A 20-year teaching veteran at Florida’s Palm Beach Atlantic University said the school threatened to dismiss him if his course materials on racial justice are found to be “indoctrinating students.” The troubling report is the latest in a long line of attacks on academic freedom in Florida where, since April, the state has been attempting to ban public school teachers and university faculty from talking about a wide swath of race- and gender-related topics.
Last Thursday, English professor Samuel Joeckel said in an Instagram post that the university’s provost and its dean of the school of liberal arts and sciences pulled him aside after class to say his contract renewal would be delayed until they reviewed his race-related course materials.
Joeckel told Inside Higher Ed that PBA’s president had allegedly “received an angry phone call from a parent of a student,” citing concern’s that the professor’s material — which he’s reportedly taught for more than a decade — was “indoctrinating students.”
“I had no idea this was coming,” Joeckel told CNN. “They told me they had concerns that I was indoctrinating students. That was the exact word they used: indoctrinating.”
Calling the situation with Joeckel a “personnel matter,” PBA has refused to comment.
Joeckel’s account is highly concerning. We wrote PBA today demanding it drop the review of the course, ensure Joeckel’s contract is not non-renewed in retaliation for his teaching, and commit to upholding the school’s academic freedom promises.
This situation is the latest in a long line of concerning incidents involving academic freedom in Florida where the governor has been attempting to enforce the “Stop W.O.K.E Act,” which would censor certain discussions of race and gender in the state’s public schools and universities. PBA is a private university, but it independently promises faculty academic freedom, encompassing the right to “teach, investigate, and publish freely,” as well as “freedom in the classroom in discussing their subject and in structuring the content and presentation of courses.” The university also promises students free expression and “the opportunity to learn.”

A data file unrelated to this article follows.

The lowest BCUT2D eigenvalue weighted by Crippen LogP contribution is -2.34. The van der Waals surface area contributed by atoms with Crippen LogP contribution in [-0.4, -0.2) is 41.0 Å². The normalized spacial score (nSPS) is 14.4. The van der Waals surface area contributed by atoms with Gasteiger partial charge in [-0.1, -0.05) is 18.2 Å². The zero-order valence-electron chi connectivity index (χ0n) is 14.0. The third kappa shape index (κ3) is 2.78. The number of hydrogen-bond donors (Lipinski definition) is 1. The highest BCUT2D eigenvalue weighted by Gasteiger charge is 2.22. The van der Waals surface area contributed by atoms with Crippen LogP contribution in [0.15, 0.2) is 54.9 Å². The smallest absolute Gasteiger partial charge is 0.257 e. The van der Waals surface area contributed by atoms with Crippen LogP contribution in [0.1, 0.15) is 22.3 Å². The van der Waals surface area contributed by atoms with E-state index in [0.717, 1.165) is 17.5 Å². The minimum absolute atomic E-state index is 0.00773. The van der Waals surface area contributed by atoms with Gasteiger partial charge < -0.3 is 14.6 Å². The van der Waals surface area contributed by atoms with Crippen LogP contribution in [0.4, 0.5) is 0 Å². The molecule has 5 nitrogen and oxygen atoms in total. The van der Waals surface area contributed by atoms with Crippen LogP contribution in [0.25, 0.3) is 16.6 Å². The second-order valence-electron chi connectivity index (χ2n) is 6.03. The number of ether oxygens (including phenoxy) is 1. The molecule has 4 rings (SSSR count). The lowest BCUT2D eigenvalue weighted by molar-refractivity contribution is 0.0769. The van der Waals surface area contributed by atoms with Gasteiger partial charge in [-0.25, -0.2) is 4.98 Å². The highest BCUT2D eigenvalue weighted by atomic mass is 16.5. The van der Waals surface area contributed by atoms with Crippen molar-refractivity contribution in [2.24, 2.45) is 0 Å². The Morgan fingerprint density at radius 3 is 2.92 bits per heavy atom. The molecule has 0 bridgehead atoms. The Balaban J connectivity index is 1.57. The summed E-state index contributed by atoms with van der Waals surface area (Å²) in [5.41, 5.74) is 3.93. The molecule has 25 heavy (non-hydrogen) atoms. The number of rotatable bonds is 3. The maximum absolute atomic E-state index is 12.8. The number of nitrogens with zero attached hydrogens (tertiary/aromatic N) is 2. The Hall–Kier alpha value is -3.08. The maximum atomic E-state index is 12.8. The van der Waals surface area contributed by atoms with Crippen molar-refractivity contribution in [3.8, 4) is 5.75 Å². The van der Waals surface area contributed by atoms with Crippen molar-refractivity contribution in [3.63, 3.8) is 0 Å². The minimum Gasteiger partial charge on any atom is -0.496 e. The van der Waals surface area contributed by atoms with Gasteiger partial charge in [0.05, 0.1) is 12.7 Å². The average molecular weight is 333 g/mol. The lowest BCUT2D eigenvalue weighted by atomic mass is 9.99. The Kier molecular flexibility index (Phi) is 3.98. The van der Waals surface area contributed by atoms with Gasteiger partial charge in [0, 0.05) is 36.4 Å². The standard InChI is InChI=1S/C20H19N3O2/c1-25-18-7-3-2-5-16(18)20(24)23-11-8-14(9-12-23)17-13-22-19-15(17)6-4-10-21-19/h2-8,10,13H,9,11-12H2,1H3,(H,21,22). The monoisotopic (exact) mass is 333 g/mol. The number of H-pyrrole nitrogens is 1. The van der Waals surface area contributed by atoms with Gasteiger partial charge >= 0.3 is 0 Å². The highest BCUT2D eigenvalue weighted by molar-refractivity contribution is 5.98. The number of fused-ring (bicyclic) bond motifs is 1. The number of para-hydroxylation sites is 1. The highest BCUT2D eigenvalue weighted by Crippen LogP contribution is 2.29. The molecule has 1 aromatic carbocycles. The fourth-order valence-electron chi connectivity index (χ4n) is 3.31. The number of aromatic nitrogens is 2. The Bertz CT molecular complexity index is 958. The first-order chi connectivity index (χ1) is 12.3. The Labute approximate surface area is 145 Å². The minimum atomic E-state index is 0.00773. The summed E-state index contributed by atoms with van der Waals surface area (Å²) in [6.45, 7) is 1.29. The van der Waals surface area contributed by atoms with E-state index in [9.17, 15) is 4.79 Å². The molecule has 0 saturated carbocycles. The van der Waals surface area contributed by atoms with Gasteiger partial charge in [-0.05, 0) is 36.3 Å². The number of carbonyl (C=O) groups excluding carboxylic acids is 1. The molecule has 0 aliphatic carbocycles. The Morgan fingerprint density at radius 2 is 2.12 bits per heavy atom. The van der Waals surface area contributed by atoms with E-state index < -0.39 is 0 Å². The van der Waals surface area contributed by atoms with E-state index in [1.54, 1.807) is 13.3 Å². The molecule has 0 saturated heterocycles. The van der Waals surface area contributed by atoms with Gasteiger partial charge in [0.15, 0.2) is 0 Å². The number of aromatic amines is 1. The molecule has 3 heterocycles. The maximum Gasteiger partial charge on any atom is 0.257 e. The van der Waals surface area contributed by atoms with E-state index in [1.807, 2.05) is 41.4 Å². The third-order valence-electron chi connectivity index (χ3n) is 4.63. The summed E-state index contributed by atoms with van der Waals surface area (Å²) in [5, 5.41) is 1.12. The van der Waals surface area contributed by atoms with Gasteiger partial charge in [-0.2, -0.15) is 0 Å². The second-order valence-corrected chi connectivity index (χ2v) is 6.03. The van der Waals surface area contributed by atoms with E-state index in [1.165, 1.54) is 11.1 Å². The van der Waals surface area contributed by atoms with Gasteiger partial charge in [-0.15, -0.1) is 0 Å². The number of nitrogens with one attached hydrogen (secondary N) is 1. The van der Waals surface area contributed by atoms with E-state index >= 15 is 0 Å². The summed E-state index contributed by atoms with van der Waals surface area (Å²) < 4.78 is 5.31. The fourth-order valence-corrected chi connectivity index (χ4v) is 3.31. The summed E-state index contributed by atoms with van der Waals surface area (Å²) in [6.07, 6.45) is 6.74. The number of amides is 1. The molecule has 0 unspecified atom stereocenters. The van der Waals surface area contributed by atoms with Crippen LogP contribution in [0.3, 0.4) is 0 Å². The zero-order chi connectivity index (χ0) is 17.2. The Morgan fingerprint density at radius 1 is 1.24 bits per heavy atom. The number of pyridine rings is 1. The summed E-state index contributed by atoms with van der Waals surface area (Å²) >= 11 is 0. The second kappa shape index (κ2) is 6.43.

PBA must also keep these promises if it wishes to keep its accreditation. The Southern Association of Colleges and Schools requires accredited institutions like PBA to respect “the right of faculty members to teach, investigate, and publish freely.”
It should go without saying that threatening to nonrenew a professor unless administrators review and approve his pedagogically-relevant teaching materials is not academic freedom.
We also explain in our letter that “if PBA’s action is motivated by concern for its obligations under the Stop W.O.K.E. Act, that concern is unwarranted.” As we elaborate there:
Setting aside whether the Act would restrict teaching at a private institution at all, its enforcement in the context of both public universities and private entities has been enjoined by a federal court due to its chilling effect on expression and academic freedom. Against this backdrop, PBA must meet its binding legal, moral, and accreditation-related commitments to honor academic freedom even amidst intense public pressure to abandon these important principles.
We further explain that Joeckel’s contract-based employment does not give PBA carte blanche to non-renew faculty with views administrators dislike. “[W]hile an institution may generally decline to renew a faculty member’s contract for a good reason, a poor reason, or no reason at all,” our letter states, “it cannot do so for a retaliatory reason, including retaliation for the expression of protected speech.”
PBA has reportedly already retaliated against Joeckel by threatening him for exercising his right to free speech and academic freedom.
FIRE defends the rights of students and faculty members — no matter their views — at public and private universities and colleges in the United States. If you are a student or a faculty member facing investigation or punishment for your speech, submit your case to FIRE today. If you’re a faculty member at a public college or university, call the Faculty Legal Defense Fund 24-hour hotline at 254-500-FLDF (3533). If you’re a college journalist facing censorship or a media law question, call the Student Press Freedom Initiative 24-hour hotline at 717-734-SPFI (7734).